On October 25, 2023, Philanthropy Roundtable President and CEO Christie Herrera delivered remarks welcoming the Roundtable community to its Annual Meeting in Rancho Palos Verdes, California. Herrera, who took the helm as the organization’s new president and CEO earlier this month, spoke about why private philanthropy, rooted in the values of liberty, opportunity and personal responsibility, continues to be the best way to solve society’s most pressing problems. As the Roundtable enters its next era, Herrera also highlighted the organization’s commitment to fighting renewed threats to philanthropic freedom and to working with donors in pursuit of philanthropic excellence.
Below are excerpts from Herrera’s remarks, as prepared for delivery:
A nation, anxious and off balance, grappling with historic inflation, rising campus radicalization and divisive identity politics.
A philanthropic sector set adrift, out of ideas, incapable of meeting the moment and often making things worse.
These may sound like issues before us today, but they’re actually what our founders faced in the 1970s, when they formed what eventually became Philanthropy Roundtable.
This small but mighty network of grantmakers aimed to create an organization that truly believed in the promise of philanthropy. An organization that, unlike its peers, wouldn’t just turn to the government for the answers.
These founders knew that private solutions, especially those rooted in values like liberty, opportunity and personal responsibility, offered them the best way to tackle society’s greatest challenges. And they believed the smartest way to solve those challenges was by bringing together like-minded philanthropic leaders to stimulate new ways of thinking, to share best practices and to advance what they called “effective philanthropy.”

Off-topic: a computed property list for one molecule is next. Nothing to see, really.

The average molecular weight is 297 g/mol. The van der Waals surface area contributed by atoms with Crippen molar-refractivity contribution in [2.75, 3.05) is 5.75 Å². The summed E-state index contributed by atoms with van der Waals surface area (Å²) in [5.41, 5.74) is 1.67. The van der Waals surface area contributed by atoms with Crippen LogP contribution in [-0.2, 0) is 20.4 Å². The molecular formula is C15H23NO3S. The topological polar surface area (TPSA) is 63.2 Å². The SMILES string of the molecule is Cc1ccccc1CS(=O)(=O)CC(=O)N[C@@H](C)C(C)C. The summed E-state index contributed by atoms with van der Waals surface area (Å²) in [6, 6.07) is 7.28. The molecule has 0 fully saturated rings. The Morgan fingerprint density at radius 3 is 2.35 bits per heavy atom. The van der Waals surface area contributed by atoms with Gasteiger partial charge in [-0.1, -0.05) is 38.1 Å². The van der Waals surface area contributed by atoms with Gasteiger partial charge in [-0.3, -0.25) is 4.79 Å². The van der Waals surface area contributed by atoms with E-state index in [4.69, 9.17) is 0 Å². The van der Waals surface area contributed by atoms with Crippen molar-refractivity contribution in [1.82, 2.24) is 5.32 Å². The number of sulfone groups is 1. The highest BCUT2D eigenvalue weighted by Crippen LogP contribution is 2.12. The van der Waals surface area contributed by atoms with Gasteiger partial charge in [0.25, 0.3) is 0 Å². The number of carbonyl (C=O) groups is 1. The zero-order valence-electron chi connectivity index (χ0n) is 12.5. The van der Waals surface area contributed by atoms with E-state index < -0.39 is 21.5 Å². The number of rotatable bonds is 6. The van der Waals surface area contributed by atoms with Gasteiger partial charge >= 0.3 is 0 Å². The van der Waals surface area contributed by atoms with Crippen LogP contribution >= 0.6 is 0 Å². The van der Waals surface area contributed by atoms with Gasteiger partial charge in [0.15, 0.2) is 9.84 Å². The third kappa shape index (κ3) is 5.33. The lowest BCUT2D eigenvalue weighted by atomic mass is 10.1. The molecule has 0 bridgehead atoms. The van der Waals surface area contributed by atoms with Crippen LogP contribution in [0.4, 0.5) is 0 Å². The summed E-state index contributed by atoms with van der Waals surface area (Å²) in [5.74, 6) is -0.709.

In 1991, that network became the Roundtable we know today. Kim Dennis, our first executive director, translated that vision into reality, and laid the path for success. John Walters built up the organization. Adam Meyerson grew things exponentially. And, of course, my predecessor Elise Westhoff infused a bold new voice that’s positioned us for the future.
These are the incredible leaders who came before us. Adam hired me. I worked under Elise. They’re my friends. They’re our colleagues. Some of them are here today. And now, the Roundtable enters its next era.
I’m so excited to tell you about all of the great things happening here, about what I want us to accomplish together, and how our past makes all of this possible.
But first, I want to say thank you. Thank you to the predecessors I just mentioned. And thank you. You are the reason we do what we do. And it is thanks to you that the Roundtable has had so much success over our long history, and it’s why we’ll continue to have that success long into the future.
I want us to remember this. The key to doing something new and doing it well is first to look to the past: to learn the right lessons, to remember where you came from and to know where you’re going. That’s what this year’s Annual Meeting is all about. It’s also what the Roundtable’s next era is all about.
“Honoring our roots.” That’s the mantra. It means remembering our purpose. And it means never backing down.
The Roundtable is your home. We are the only place for donors who share our values.
We’re standing on the shoulders of the people who came before us. And like them, we’re facing some pretty big challenges.
It can feel overwhelming. But it’s helpful to remember that these challenges aren’t new. And the opportunities before us, they’re even greater.